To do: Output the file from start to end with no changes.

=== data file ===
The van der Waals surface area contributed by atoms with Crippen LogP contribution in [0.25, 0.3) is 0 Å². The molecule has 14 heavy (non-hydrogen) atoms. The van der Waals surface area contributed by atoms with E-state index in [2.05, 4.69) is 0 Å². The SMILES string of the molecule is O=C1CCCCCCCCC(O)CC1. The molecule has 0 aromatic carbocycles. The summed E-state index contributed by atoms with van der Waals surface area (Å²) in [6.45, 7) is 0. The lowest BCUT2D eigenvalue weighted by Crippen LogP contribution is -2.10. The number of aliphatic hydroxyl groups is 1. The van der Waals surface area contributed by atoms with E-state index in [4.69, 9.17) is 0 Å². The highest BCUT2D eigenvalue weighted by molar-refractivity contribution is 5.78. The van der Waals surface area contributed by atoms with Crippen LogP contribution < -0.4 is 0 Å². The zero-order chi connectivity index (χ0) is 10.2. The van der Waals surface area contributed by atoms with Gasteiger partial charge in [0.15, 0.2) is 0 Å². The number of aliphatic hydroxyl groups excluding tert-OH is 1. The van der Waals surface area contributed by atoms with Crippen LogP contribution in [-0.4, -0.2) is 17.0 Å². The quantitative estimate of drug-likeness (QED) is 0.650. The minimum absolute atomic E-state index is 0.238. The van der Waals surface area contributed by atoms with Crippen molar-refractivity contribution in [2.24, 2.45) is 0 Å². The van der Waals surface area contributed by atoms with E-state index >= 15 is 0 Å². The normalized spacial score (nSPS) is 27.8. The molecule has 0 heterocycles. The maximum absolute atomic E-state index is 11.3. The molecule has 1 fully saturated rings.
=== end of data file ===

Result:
The van der Waals surface area contributed by atoms with Crippen LogP contribution in [0.25, 0.3) is 0 Å². The molecule has 14 heavy (non-hydrogen) atoms. The van der Waals surface area contributed by atoms with E-state index in [2.05, 4.69) is 0 Å². The SMILES string of the molecule is O=C1CCCCCCCCC(O)CC1. The molecule has 0 aromatic carbocycles. The summed E-state index contributed by atoms with van der Waals surface area (Å²) in [6.45, 7) is 0. The lowest BCUT2D eigenvalue weighted by Crippen LogP contribution is -2.10. The number of aliphatic hydroxyl groups is 1. The van der Waals surface area contributed by atoms with E-state index in [4.69, 9.17) is 0 Å². The highest BCUT2D eigenvalue weighted by molar-refractivity contribution is 5.78. The van der Waals surface area contributed by atoms with Crippen LogP contribution < -0.4 is 0 Å². The zero-order chi connectivity index (χ0) is 10.2. The van der Waals surface area contributed by atoms with Gasteiger partial charge in [0.15, 0.2) is 0 Å². The number of aliphatic hydroxyl groups excluding tert-OH is 1. The van der Waals surface area contributed by atoms with Crippen LogP contribution in [-0.4, -0.2) is 17.0 Å². The quantitative estimate of drug-likeness (QED) is 0.650. The minimum absolute atomic E-state index is 0.238. The van der Waals surface area contributed by atoms with Crippen molar-refractivity contribution in [2.24, 2.45) is 0 Å². The van der Waals surface area contributed by atoms with E-state index >= 15 is 0 Å². The normalized spacial score (nSPS) is 27.8. The molecule has 0 heterocycles. The maximum absolute atomic E-state index is 11.3. The molecule has 1 fully saturated rings.